Temporary secretaries abroad spell danger for UK patients

The employment of Indian secretaries on the sub-continent to type up British patients' medical notes is causing confusion and concern, according to leading health experts.

Glaring mistakes have been logged by part-time typists, hired abroad to save money and speed up administration time for the NHS.

Some staff errors are simply "lost in translation" but other, more comical blunders, are to have serious consequences if drug quantities are wrongly noted.

This emerges from the Association of Medical Secretaries, which has kept a log of some of the more noticeable offenders.

One case reveals a drug issued for stomach ulcers called "Lansoprazole," was transcribed as the popular British holiday resort of "Lanzarote."

A "below knee amputation" was processed as a "bal-oney amputation" - while a "eustachian tube malfunction" was processed as "Euston station tube malfunction."

Michael Fiennes, of the Association of Medical Secretaries, said: "Some of these are funny and we cannot say the mistakes have caused problems yet but there are real concerns about drug quantities being misheard, 15mg for 50mg, for example.

"I have no doubt the secretaries in India type very good letters but they are not trained medical secretaries familiar with medical terms."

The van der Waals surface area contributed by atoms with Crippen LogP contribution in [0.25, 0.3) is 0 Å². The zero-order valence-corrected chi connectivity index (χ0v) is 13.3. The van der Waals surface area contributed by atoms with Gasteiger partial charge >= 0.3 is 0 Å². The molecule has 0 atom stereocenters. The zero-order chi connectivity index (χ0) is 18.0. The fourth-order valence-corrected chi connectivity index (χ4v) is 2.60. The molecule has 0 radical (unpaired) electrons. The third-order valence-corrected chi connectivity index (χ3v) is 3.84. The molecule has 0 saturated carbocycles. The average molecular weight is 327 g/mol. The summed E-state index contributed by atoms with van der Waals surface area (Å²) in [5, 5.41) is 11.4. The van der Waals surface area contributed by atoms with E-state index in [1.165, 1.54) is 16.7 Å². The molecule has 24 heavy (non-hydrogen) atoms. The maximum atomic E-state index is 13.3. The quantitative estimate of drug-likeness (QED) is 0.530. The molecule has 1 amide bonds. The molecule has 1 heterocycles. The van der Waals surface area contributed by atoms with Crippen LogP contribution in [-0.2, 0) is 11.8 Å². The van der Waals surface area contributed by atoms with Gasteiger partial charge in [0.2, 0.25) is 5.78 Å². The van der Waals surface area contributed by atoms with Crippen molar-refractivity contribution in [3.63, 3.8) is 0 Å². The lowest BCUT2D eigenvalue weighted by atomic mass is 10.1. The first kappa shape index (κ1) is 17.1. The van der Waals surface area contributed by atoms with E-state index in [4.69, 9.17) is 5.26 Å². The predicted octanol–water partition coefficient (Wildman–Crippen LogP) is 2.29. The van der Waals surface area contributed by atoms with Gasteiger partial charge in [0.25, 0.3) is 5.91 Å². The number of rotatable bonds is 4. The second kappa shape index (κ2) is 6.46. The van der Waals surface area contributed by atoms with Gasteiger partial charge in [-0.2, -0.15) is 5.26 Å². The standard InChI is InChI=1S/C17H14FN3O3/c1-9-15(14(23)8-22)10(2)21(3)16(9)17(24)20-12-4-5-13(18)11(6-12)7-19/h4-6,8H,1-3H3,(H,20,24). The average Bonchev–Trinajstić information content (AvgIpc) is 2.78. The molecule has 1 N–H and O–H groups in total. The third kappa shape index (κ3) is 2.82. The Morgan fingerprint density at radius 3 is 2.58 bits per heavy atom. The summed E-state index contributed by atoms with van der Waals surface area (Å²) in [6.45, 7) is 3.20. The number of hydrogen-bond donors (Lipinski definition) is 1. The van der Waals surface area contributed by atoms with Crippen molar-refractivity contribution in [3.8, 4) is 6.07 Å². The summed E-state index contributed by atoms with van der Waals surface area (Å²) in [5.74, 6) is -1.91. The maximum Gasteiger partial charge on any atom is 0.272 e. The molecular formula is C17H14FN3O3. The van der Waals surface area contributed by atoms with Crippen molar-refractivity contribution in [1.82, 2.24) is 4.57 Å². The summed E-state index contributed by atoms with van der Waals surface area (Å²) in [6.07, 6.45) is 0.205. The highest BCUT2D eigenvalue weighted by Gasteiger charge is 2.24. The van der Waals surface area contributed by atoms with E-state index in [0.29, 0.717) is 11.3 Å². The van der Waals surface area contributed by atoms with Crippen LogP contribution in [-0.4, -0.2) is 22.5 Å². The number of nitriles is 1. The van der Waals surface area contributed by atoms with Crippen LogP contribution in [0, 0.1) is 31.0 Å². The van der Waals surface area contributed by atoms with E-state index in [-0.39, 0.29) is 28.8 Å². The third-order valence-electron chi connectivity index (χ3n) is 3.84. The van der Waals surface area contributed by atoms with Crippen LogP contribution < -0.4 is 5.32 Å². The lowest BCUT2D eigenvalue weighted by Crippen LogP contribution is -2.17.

The NHS have been using temporary staff because of a shortage of secretaries, causing the hospitals to send the work overseas.

Typing staff in India earn around a third of what a medical secretary receives in the UK.

Eight London hospitals are using or considering the service of Omnimedical, which offers a group of secretaries in India to transcribe letters from tapes dictated by consultants.

The company claims to be one in a number of new businesses providing transcribing services at a higher level of quality than on offer by temporary staff under the NHS.

The service is on trial at St George's Hospital in South London and handles about 1,000 letters every month.

Under Omnimedical, a patient's personal details are stripped out before the letters are sent to India.

The group said their service was infinitely better than temps' and provided "a high level of quality control and very good feedback."


20th August 2004

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